American photographer Berenice Abbott made memorable images of lesbians, bisexuals, and gay men in Paris in the 1920s and in New York from the 1930s through 1965.
One of the first American women to become a photographer, Alice Austen defied conventions and challenged stereotypes in nearly every aspect of her life.
Photographer Crawford Barton captured the blossoming of an openly gay culture in San Francisco in the 1960s and 1970s.
The celebrated British photographer Cecil Beaton described himself as a "terrible, terrible homosexualist," but may be best known for his relationship with Greta Garbo.
Ruth Bernhard is one of the preeminent twentieth-century photographers of the nude female.
During the 1970s and 1980s, the photographs of Joan Elizabeth Biren, better known as JEB, defined and set the standard for lesbian feminist image making in the United States.
British performance artist and photographer Tessa Boffin was the first British lesbian artist to produce work in response to the AIDS epidemic.
Photographer, photo collagist, writer, and translator Claude Cahun is known today primarily for creating images, including self-portraits, that play with concepts of gender.
The shy superstar of lesbian erotica, American artist Tee Corinne is especially known for her frank and sensuous depictions of lesbian sex.
American intellectual publisher, aesthete, and photographer, F. Holland Day created homoerotic photographs notable for their relation to fin de siècle cultural interests.
New Orleans artist George Dureau is best known for his male figure studies and narrative paintings in oil and charcoal and for his black-and-white photographs, which often feature street youths, dwarfs, and amputees.
Although his personal sexual orientation is uncertain, American painter, photographer, and teacher Thomas Eakins is solidly aligned in the history of art with a homophile sensibility, as expressed particularly in his celebration of the male form.
Best known for three collections of photographs featuring, respectively, fat nude women, nude men, and women in Japan, Laurie Toby Edison turned to photography as a medium that could combine art and social activism.
One of the most important black photographers of the late twentieth century, Rotimi Fani-Kayode explores important themes of racial and sexual identity.
Though she was an accomplished and respected photojournalist, Gisèle Freund is today best remembered as a chronicler of the vibrant bohemian community of artists and writers that made its home in Paris during the 1930s.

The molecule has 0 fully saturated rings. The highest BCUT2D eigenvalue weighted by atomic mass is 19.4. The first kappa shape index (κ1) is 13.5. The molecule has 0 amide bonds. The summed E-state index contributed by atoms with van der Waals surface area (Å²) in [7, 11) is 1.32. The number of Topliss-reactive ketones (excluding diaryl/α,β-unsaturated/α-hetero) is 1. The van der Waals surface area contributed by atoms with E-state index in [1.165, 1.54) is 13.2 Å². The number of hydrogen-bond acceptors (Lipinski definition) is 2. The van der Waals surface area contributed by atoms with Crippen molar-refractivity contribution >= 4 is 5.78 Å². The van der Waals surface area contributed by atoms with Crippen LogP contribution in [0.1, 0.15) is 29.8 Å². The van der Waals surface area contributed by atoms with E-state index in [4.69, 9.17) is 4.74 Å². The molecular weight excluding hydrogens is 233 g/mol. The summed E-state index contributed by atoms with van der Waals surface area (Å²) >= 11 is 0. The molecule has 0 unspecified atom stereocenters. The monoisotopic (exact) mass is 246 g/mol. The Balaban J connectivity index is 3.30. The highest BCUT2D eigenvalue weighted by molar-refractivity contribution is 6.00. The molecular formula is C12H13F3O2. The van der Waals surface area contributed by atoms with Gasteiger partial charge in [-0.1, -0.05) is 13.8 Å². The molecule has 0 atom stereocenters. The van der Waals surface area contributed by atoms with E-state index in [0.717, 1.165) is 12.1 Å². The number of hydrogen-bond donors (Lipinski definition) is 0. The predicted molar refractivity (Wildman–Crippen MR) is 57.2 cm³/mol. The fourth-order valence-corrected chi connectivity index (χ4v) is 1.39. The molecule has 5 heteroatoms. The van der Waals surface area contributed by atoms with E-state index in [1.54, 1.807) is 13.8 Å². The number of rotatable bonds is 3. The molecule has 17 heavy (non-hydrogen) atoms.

One of the earliest gay photographers of the male nude, Baron Wilhelm von Gloeden created images that evoke a dreamy vision of forbidden desire, while also raising questions about sexual tourism and kitsch.
The work of photographer Della Grace, also known as Del Lagrace Volcano, confronts questions of the performance of gender, especially the performance of masculinity by lesbians.
Sunil Gupta (b. 1953), who has gained international recognition as photographer, curator, and cultural activist, has explored multiple sexual, racial, and cultural identities and challenged restrictive conventions.
Mississippi-born artist and museum curator J. B. Harter drew and painted throughout his life, but only began showing his homoerotic work soon before he was murdered.
American-born artist Florence Henri produced a wide range of photography in the 1920s and 1930s, including still lifes, portraits, nudes, advertising images, and photomontages.
Best known for her photomontages critiquing bourgeois culture, German bisexual artist Hannah Höch embraced a number of artistic movements and styles during her long career.
German-born American photographer Horst P. Horst, known most widely as simply "Horst," created some of the most memorable images of the mid-twentieth century.
Photographer Peter Hujar created stark, stunning, affecting , and sometimes disturbing images in black and white.
Pioneering photographer Frances Benjamin Johnston served as the official White House photographer during several administrations and earned fame as a photojournalist and documentary photographer.
As a founder of the "queercore" movement, filmmaker and reluctant pornographer Bruce LaBruce reaffirms and celebrates the outsider status of homosexuals.